Ancient History and

Exploring the Ancient Past

The Pompeian Wine Industry

By Natasha Sheldon

Archaeological evidence from vineyards and inns demonstrates the importance of ancient viticulture to the town and environs of Pompeii

Imported and locally produced wine was a popular commodity in Pompeii. The fertile soil of Vesuvius and the climate of the region provided the ideal conditions for the growing of grapes. Many of the types of vine cultivated were not found anywhere else on the Italian peninsula.


Many villas in the countryside around Pompeii were dedicated to producing wine for the town’s ready market. Pompeii’s inns also produced their own local vintages, growing grapes and brewing on the premises.


Popular Wines in Pompeii.


The type of wines sold and drunk in Pompeii and their place of origin can be identified from wine amphorae. Amphorae were usually labeled, showing their place of origin and often the type of wine they contained. Even when a label is missing, it is possible to guess the location of the wine from the amphorae themselves; their shapes and materials used in their manufacture subtly varied from place to place.


The House of Amarantus is a wine shop is the perfect place to discover the different types of wine on sale in Pompeii. Identified as a wine dealer’s by an election notice nearby, the interior of the property contained full containers of wine, stacked in the garden and in the house itself.


Many of the amphorae were inscribed in Greek. Those that were found in fragments have been pieced together. An estimated 30 of the vessels came from Crete.


Besides Crete, other popular foreign wines on sale in Pompeii came from Tauromenium in Sicily, and amphorae containing the Sof wine of Cos have also been found. Vintages were also imported from as far as Turkey, reflecting the cosmopolitan tastes of the locals.


The most popular types of wines, however, were local Campanian wines. In the House of Amarantus, a whole stack was stored in the garden area. Amongst the many local wines identified in Pompeii overall were Falernus , the famous Falerian wine, and Setian wine which was produced 100 miles from Pompeii. Wines from local Campanian towns  such as Sorrento, Cumae and Capua were also sold. Many, of the wines, however, originated from the area around Pompeii itself.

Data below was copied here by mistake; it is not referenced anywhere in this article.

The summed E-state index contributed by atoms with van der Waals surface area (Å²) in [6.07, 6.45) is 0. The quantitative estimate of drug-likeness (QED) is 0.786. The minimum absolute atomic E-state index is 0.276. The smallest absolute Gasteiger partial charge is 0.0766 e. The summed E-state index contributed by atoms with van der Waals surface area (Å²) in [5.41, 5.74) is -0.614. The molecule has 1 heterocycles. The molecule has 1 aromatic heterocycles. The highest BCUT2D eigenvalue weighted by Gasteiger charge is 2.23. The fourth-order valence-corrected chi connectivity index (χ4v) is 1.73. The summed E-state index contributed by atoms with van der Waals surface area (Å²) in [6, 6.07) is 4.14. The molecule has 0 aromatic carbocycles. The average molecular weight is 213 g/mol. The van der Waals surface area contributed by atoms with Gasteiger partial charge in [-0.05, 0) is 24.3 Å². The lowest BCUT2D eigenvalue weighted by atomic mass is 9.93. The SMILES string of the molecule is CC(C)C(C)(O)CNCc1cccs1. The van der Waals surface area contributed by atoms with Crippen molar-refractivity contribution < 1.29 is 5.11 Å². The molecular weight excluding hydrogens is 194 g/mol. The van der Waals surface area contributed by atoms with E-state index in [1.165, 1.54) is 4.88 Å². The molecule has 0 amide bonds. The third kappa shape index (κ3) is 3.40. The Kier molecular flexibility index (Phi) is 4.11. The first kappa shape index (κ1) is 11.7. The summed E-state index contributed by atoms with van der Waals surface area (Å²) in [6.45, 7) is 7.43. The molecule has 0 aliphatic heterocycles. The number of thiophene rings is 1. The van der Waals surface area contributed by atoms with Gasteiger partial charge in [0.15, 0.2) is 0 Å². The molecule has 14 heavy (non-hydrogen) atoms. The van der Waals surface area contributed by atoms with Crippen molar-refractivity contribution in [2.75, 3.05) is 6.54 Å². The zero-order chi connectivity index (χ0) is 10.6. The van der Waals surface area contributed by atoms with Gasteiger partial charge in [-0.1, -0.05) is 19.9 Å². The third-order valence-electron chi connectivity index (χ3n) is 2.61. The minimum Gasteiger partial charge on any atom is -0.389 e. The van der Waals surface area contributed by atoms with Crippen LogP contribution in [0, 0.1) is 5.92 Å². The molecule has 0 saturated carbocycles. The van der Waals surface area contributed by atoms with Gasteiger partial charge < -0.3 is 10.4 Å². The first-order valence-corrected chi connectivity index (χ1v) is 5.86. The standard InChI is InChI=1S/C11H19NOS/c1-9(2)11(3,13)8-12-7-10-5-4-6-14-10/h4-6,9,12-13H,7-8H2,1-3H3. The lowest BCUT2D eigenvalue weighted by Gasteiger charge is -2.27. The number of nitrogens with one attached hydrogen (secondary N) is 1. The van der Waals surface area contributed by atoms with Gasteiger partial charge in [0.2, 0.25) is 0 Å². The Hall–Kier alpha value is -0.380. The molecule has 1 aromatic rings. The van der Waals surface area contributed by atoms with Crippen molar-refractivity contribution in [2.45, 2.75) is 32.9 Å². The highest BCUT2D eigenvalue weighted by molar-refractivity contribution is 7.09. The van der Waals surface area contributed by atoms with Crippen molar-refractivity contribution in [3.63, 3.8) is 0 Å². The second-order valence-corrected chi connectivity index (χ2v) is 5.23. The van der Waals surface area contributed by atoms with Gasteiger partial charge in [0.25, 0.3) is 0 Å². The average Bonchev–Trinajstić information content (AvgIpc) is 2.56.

Viticulture Around Pompeii: Boscoreale.


The area about Pompeii was particularly fertile due to the volcanic soil and this coupled with the southern Italian weather created the perfect conditions for growing grapes. The preserved remains of vines have allowed for the identification of the different vine types grown in the Pompeii area. The most common have been identified as Murgentine or Pompeiian vines and Horconian vines, types specific to Campania.


The remains of commercial wineries on the edge of Pompeii and its environs have also been identified. These outlets were established by wealthy landowners, eager for the profits of viticulture but well able to afford the initial outlay whilst waiting for the newly planted vines to mature.


Boscoreale, is about a kilometer to the north of Pompeii. It has several examples of these vineyards and their wine producing villas:


The Villa of Pisanella. Here, we can see how wine was produced and stored. In a large room, archaeologists found two large presses, counterbalanced with weights for pressing the grapes. In an external courtyard, 120 clay doliae for storing wine were buried. Collectively, they had the capacity for storing 50,000 litres of wine.


The Villa Regina. This small country villa was dedicated to wine production. Its small yard stored wine in 18 doliae, giving a total capacity for 10,000 litres of wine.


Villa Regina’s  vineyards were organised in a very different way to their modern equivalents. From the imprints of vine roots left in the soil, archaeologists have discovered that it was common to grow vines amongst other trees. Trees identified in the vineyard of the Villa Regina include peach, figs, olives and almonds.


The villa was also unique in that it was only used during the day. It contained dining rooms but no bedrooms, suggesting that the owner used it for conducting business and entertaining clients before returning to Pompeii in the evening.


Vineyards and Wineries within Pompeii.


Wine was also made and grown within the town of Pompeii itself. Many houses in the city had substantial tracts of lands used as kitchen or urban market gardens. Many of the garden areas dedicated to vines were attached to inns, which used their home-grown grapes to brew wine to sell to their customers.


The Inn of Euxinus is one example. Marked by a lucky phoenix and two peacocks- symbols of the owner’s goodwill to his customers- the inn’s garden had 32 vines planted in irregular rows .


Wine was also brewed on the premises, to supplement many of the imported vintages on offer. Two large pottery dolia were excavated, each capable of holding 100 gallons-a testament to the popularity of Euxinus’s home brew.




Capasso, Gaetano. (2005). Journey to Pompeii. Capware: Ottaviano.

Cooley A E and MGL. (2004). Pompeii: A Sourcebook (2004). Routledge: London and New York

Dobbins, J J and Foss, P W (eds) (2008).The World of Pompeii.  Routledge: London and New York

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